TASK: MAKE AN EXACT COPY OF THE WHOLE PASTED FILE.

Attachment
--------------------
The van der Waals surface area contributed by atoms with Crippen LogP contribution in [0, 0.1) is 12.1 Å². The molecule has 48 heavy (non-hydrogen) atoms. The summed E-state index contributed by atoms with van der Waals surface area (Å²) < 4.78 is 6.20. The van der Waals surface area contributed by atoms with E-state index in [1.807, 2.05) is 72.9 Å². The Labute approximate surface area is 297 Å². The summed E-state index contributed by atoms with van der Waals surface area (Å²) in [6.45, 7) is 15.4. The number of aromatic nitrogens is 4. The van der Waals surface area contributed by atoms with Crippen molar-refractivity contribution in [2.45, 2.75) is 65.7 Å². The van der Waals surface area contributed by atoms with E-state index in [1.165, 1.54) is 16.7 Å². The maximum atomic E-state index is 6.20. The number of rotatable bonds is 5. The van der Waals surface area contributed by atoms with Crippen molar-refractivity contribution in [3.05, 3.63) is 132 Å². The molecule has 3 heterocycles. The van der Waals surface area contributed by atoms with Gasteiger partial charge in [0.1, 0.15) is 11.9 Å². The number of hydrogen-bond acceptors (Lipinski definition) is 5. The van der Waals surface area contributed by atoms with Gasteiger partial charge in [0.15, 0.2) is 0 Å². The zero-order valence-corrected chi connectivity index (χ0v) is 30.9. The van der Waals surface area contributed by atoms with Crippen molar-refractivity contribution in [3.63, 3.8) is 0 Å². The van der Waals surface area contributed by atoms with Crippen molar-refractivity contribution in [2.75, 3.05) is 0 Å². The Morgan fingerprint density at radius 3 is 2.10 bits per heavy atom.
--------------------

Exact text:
The van der Waals surface area contributed by atoms with Crippen LogP contribution in [0, 0.1) is 12.1 Å². The molecule has 48 heavy (non-hydrogen) atoms. The summed E-state index contributed by atoms with van der Waals surface area (Å²) < 4.78 is 6.20. The van der Waals surface area contributed by atoms with E-state index in [1.807, 2.05) is 72.9 Å². The Labute approximate surface area is 297 Å². The summed E-state index contributed by atoms with van der Waals surface area (Å²) in [6.45, 7) is 15.4. The number of aromatic nitrogens is 4. The van der Waals surface area contributed by atoms with Crippen molar-refractivity contribution in [2.45, 2.75) is 65.7 Å². The van der Waals surface area contributed by atoms with E-state index in [1.165, 1.54) is 16.7 Å². The maximum atomic E-state index is 6.20. The number of rotatable bonds is 5. The van der Waals surface area contributed by atoms with Crippen molar-refractivity contribution in [3.05, 3.63) is 132 Å². The molecule has 3 heterocycles. The van der Waals surface area contributed by atoms with Gasteiger partial charge in [0.1, 0.15) is 11.9 Å². The number of hydrogen-bond acceptors (Lipinski definition) is 5. The van der Waals surface area contributed by atoms with Gasteiger partial charge in [0.15, 0.2) is 0 Å². The zero-order valence-corrected chi connectivity index (χ0v) is 30.9. The van der Waals surface area contributed by atoms with Crippen molar-refractivity contribution in [3.63, 3.8) is 0 Å². The van der Waals surface area contributed by atoms with Crippen molar-refractivity contribution in [2.75, 3.05) is 0 Å². The Morgan fingerprint density at radius 3 is 2.10 bits per heavy atom.